We always want to find our own new universe outside of ourselves, but perhaps, there are inner universes to look for
Why have you choosen to pursue circus arts?
I think doing circus came really naturally for me because of my gymnastics background. Circus is my vocabulary. I like playing around with movements instead of sticking to strict rules; for example, there is a way of doing the perfect salto, but in circus what you want to do is disintegrate it. There is a lot going on with objects, too - circus artistry is basically playing with things like children do. After all, you’re most creative when you have fun with something and just go for it. As a kid, I just loved spinning around until my head got completely dizzy and i got this feeling… like I was out of context. Eversince my world has been about spinning my head any way possible, so what I did when I was four years old now ends up on stage.
What can circus and movement express that words cannot?
Movement and circus are really real, you cannot fake them. The audience sees what is happening right there and then, and they recognise the amount of effort and daring that has gone into it. I think circus can give something other performing arts cannot and that is the feeling of danger. Here if something goes wrong, the performer can actually get hurt and the show might stop, unlike in prozaic theatre where the play can continue even if there is a mess up with the text. So the element of risk is really there, it’s very concrete, something we all understand. That’s why I think that the tension is usually much greater in circus shows than in theatre shows.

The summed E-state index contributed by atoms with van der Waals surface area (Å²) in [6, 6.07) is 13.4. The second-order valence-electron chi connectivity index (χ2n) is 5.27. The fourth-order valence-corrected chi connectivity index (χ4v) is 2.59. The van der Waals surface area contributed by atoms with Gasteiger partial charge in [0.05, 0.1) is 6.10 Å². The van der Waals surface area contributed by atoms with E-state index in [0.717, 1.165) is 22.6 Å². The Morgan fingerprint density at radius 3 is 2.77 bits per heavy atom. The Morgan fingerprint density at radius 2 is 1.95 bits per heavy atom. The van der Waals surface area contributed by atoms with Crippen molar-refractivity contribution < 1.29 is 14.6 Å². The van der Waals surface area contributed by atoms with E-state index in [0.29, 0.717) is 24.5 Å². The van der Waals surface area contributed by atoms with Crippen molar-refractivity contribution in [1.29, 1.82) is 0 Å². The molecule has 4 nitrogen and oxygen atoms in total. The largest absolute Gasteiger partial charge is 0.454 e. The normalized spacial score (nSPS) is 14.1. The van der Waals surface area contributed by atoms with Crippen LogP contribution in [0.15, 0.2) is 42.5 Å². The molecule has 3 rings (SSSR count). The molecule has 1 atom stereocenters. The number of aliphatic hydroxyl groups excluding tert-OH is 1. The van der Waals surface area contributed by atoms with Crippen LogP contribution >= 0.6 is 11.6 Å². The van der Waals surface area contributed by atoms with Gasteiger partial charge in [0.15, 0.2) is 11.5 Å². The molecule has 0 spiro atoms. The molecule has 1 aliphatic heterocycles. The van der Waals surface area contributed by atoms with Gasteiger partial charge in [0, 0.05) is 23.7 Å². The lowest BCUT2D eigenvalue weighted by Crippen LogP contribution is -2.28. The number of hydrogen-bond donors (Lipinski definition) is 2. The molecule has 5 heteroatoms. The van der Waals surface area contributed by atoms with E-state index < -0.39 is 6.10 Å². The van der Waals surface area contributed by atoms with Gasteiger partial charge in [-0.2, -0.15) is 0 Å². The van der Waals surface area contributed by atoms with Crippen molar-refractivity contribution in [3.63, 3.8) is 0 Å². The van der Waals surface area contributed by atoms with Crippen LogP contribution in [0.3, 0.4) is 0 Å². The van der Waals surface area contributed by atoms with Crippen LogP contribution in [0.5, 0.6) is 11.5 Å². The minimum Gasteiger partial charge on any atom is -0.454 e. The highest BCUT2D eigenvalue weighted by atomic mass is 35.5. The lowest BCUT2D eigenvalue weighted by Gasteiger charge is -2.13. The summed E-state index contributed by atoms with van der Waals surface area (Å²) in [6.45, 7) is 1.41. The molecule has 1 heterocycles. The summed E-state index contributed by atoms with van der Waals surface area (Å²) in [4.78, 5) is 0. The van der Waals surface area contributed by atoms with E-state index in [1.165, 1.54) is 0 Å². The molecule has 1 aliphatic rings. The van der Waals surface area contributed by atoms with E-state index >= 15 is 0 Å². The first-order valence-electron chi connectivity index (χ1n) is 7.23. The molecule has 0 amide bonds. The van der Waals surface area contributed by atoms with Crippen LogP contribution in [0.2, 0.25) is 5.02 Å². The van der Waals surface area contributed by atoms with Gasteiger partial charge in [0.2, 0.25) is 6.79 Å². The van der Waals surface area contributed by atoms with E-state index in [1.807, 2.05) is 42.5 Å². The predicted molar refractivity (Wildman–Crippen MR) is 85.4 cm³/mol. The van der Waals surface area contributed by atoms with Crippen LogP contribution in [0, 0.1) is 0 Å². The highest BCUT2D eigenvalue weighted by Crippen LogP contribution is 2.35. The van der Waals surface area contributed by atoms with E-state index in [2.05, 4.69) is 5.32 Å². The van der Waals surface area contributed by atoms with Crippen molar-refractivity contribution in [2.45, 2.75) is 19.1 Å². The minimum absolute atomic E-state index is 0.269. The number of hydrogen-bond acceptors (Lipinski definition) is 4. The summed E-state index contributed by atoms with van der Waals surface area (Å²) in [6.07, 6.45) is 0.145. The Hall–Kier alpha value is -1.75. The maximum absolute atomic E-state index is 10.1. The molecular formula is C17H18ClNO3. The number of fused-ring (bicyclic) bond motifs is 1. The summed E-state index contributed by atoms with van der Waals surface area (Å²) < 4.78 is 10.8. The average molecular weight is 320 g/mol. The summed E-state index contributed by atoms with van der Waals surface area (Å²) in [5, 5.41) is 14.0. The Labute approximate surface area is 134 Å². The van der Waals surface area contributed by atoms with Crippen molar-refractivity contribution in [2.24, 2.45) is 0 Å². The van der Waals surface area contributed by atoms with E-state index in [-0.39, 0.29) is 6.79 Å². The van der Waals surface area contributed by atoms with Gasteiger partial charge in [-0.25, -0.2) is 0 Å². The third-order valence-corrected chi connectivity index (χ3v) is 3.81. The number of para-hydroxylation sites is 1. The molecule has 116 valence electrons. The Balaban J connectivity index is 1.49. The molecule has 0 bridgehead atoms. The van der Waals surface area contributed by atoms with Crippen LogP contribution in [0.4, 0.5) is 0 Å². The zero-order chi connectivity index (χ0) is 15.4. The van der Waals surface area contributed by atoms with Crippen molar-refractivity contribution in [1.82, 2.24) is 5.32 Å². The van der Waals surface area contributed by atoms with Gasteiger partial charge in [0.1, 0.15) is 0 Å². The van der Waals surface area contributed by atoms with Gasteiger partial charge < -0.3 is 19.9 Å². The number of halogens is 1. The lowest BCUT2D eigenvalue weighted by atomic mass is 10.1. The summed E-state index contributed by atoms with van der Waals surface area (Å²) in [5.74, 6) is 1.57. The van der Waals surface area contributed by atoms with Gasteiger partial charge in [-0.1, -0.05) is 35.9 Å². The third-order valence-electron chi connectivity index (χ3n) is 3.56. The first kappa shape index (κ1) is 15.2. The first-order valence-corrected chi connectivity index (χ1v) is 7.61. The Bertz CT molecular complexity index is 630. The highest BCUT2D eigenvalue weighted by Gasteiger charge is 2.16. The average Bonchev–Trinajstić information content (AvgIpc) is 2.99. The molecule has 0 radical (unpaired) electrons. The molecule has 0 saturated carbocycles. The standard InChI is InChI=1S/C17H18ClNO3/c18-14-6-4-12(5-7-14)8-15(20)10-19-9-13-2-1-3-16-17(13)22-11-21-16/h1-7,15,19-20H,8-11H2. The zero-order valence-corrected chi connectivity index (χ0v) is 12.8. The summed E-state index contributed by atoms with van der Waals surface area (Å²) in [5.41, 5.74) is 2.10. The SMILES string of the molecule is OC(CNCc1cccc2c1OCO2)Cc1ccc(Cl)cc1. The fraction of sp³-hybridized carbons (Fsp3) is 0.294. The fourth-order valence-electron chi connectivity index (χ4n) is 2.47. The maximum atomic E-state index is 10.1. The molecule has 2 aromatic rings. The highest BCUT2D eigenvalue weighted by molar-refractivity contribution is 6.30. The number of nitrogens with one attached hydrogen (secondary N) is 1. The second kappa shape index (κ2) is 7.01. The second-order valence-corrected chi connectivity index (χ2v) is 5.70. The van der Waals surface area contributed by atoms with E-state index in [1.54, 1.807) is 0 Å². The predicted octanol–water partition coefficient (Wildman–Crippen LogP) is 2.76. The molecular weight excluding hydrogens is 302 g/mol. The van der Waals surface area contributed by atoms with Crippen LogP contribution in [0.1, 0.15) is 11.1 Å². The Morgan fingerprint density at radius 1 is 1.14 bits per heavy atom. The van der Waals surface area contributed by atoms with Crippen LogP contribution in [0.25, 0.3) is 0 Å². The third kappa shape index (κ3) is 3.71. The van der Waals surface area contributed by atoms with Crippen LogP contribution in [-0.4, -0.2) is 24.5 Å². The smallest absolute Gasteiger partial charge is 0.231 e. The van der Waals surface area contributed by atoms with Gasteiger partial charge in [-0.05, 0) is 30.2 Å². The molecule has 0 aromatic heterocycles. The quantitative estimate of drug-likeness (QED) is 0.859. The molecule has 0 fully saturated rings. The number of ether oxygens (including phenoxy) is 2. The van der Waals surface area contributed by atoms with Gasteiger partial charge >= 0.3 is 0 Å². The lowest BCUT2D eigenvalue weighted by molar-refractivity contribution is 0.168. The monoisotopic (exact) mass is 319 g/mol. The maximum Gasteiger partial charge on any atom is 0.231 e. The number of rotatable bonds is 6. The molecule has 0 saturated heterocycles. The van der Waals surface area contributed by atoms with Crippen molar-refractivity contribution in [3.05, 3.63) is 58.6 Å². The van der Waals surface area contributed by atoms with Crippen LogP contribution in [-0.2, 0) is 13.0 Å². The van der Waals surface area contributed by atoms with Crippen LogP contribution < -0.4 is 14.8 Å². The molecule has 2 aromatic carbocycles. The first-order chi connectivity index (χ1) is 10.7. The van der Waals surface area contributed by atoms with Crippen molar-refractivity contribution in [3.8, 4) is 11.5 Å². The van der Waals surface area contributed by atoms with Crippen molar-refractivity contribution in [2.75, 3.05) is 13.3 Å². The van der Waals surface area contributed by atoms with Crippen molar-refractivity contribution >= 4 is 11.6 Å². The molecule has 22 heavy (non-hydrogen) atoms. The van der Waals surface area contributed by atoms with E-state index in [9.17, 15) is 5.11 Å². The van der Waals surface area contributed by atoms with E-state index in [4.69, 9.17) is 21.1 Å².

You spent 8 years working on this show. What were your experiences during this time?
It has been a long journey... O’DD took too many years to make. My thoughts were at some point that it was never going to happen. I was doing many projects back then and didn’t have the time to work on my solo. Eventually, I had to learn to say no to things. But I also think this show needed eight years to happen because I needed to grow up as person to be able to pull it off. Doing a solo show was a big challenge for me. I was young when i started this ambitious project, and I thought it would be easy to make a one-hour show, but then I would run out of ideas on how to proceed and wouldn’t trust myself to go further and deeper into the ideas I had. It’s a learning process.
What was the idea behind O’DD?
In the beginning, I wanted to do a circus show with science fiction, and one of my main goals was to tell the story just through movement and circus skills. It was hard though because tricks on their own don’t tell you anything. so I had to study movement, rethink how I move and create circus. I realised that besides showcasing a series of tricks, there must be a governing idea in the back of your head the whole time. This show talks a lot about our evolutionary need to master or create something and how we often take learning for granted. I didn’t have kids when I started this project, but now I do and Isee how many repetitions you have to do before you are able to lift a pen! Even the simplest action takes thousands and millions of repetitions, and in this sense, all actions are tricks. I think that everything can be taught to the body. That was one main objective: to tell the story of how by playing with things we can learn and evolve.
The show expresses some concern of what this evolution may lead to…
While creating, I imagined humanity trying to take control of the world and getting too greedy by its own power. To me it seems we always want to find our own new universe outside of ourselves, but perhaps there are inner universes to look for. We have to become a better species to even think about space travelling let alone conquering space.
O’DD is performed on 20 and 21 April in Trafó House.